-d <DestAddr>

Specifies the destination interface IPv6 address or netmaskNetmask is a 32-bit mask used for segregating IP address into subnets. Netmask defines the class and range of IP addresses. where the network IPv6 rule is specified. A valid IPv6 address or a netmaskNetmask is a 32-bit mask used for segregating IP address into subnets. Netmask defines the class and range of IP addresses. or 0/0 values are allowed. This parameter is optional.

-g <ViaAddr>

Specifies the via or gatewayGateway is a network node that allows traffic to flow in and out of the network. IPv6 address through which the network traffic should flow. A valid IPv6 address is allowed. This parameter is optional.

Example: Adding an IPv6 Custom Route

You can use an IPv6 address when adding a custom route.

The following example adds a custom route:

[appadmin]# network ip6 add data -s fe82::20c:29ff:fe7e:d3e1/d3e24

Syntax: network ip6 del

This command deletes an IPv6 custom route.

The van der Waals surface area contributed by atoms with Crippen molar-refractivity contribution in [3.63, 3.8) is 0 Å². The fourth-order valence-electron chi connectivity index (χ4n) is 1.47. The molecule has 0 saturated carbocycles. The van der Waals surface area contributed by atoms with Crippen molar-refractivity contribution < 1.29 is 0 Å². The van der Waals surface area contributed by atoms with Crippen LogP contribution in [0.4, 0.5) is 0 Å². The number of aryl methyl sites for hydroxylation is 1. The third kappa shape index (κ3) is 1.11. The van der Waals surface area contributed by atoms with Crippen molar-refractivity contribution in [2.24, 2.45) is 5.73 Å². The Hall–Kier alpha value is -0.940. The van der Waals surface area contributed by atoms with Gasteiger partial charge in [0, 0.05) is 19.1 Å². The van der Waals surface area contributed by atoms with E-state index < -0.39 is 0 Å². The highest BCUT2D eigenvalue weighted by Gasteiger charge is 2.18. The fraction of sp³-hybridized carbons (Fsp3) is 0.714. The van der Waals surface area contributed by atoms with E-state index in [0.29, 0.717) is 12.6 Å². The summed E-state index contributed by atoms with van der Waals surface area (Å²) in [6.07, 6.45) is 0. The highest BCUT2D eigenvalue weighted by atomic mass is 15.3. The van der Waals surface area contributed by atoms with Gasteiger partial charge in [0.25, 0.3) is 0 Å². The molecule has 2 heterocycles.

network ip6 del <-i <id>>

Syntax: network ip6 list

This command lists all custom routing rules.

network ip6 list

Example: Listing All IPv6 Custom Routing Rules

The following example lists all custom routing rules:

[appadmin]# network ip6 list

===============================================

IP Rule Information

-----------------------------------------------

0: from all lookup local

13000: from all to fe82::20c:99ff:fe7e:d3e1 lookup mgmt

13001: from all to fe82::20c:99ff:fe7e:d3e4 lookup mgmt

13002: from all to fe82::20c:99ff:fe7e:d3e7 lookup mgmt

13003: from all to fe82::20c:99ff:fe7e:d3e8 lookup mgmt

13004: from all to fe82::20c:99ff:fe7e:d3e9 lookup mgmt

13005: from all to fe82::20c:99ff:fe7e:d3ea lookup static

32766: from all lookup main

===============================================

Syntax: network ip6 reset

network ip6 reset

This command resets the routing table to the factory default settings and all custom routes are removed.

network ip

Use the network ip command to add, delete, or list custom routes to the data or management interface routing table. Note that network IP routing commands are disabled for ClearPass cloud deployments (such as deployments hosted in Azure or AWS) because: